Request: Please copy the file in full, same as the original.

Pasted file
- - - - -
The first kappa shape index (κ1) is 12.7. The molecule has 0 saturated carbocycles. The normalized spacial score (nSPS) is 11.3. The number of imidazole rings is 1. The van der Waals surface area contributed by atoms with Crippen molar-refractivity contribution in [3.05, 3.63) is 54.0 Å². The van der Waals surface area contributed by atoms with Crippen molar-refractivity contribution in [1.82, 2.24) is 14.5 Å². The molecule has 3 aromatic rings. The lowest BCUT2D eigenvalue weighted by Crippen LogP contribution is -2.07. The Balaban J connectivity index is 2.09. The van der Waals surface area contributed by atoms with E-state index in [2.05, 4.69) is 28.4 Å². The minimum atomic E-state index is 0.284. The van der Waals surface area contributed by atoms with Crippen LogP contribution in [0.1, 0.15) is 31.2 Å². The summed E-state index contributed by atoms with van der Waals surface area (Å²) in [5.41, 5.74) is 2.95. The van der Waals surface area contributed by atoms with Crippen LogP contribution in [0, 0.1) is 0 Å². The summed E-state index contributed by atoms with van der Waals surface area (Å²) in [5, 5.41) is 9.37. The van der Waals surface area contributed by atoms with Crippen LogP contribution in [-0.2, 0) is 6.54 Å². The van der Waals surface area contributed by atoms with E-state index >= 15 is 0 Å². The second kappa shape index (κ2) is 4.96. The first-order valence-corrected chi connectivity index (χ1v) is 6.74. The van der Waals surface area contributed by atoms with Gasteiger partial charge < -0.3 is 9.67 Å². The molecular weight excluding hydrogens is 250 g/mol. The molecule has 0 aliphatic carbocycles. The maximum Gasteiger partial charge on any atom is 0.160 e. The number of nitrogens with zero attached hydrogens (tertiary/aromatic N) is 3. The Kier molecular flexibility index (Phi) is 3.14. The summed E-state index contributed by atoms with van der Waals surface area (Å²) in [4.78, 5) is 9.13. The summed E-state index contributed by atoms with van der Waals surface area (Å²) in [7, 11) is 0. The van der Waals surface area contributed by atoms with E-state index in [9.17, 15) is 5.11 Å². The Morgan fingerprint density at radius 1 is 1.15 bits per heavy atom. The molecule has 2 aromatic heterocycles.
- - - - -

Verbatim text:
The first kappa shape index (κ1) is 12.7. The molecule has 0 saturated carbocycles. The normalized spacial score (nSPS) is 11.3. The number of imidazole rings is 1. The van der Waals surface area contributed by atoms with Crippen molar-refractivity contribution in [3.05, 3.63) is 54.0 Å². The van der Waals surface area contributed by atoms with Crippen molar-refractivity contribution in [1.82, 2.24) is 14.5 Å². The molecule has 3 aromatic rings. The lowest BCUT2D eigenvalue weighted by Crippen LogP contribution is -2.07. The Balaban J connectivity index is 2.09. The van der Waals surface area contributed by atoms with E-state index in [2.05, 4.69) is 28.4 Å². The minimum atomic E-state index is 0.284. The van der Waals surface area contributed by atoms with Crippen LogP contribution in [0.1, 0.15) is 31.2 Å². The summed E-state index contributed by atoms with van der Waals surface area (Å²) in [5.41, 5.74) is 2.95. The van der Waals surface area contributed by atoms with Crippen LogP contribution in [0, 0.1) is 0 Å². The summed E-state index contributed by atoms with van der Waals surface area (Å²) in [5, 5.41) is 9.37. The van der Waals surface area contributed by atoms with Crippen LogP contribution in [-0.2, 0) is 6.54 Å². The van der Waals surface area contributed by atoms with E-state index >= 15 is 0 Å². The second kappa shape index (κ2) is 4.96. The first-order valence-corrected chi connectivity index (χ1v) is 6.74. The van der Waals surface area contributed by atoms with Gasteiger partial charge < -0.3 is 9.67 Å². The molecular weight excluding hydrogens is 250 g/mol. The molecule has 0 aliphatic carbocycles. The maximum Gasteiger partial charge on any atom is 0.160 e. The number of nitrogens with zero attached hydrogens (tertiary/aromatic N) is 3. The Kier molecular flexibility index (Phi) is 3.14. The summed E-state index contributed by atoms with van der Waals surface area (Å²) in [4.78, 5) is 9.13. The summed E-state index contributed by atoms with van der Waals surface area (Å²) in [7, 11) is 0. The van der Waals surface area contributed by atoms with E-state index in [9.17, 15) is 5.11 Å². The Morgan fingerprint density at radius 1 is 1.15 bits per heavy atom. The molecule has 2 aromatic heterocycles.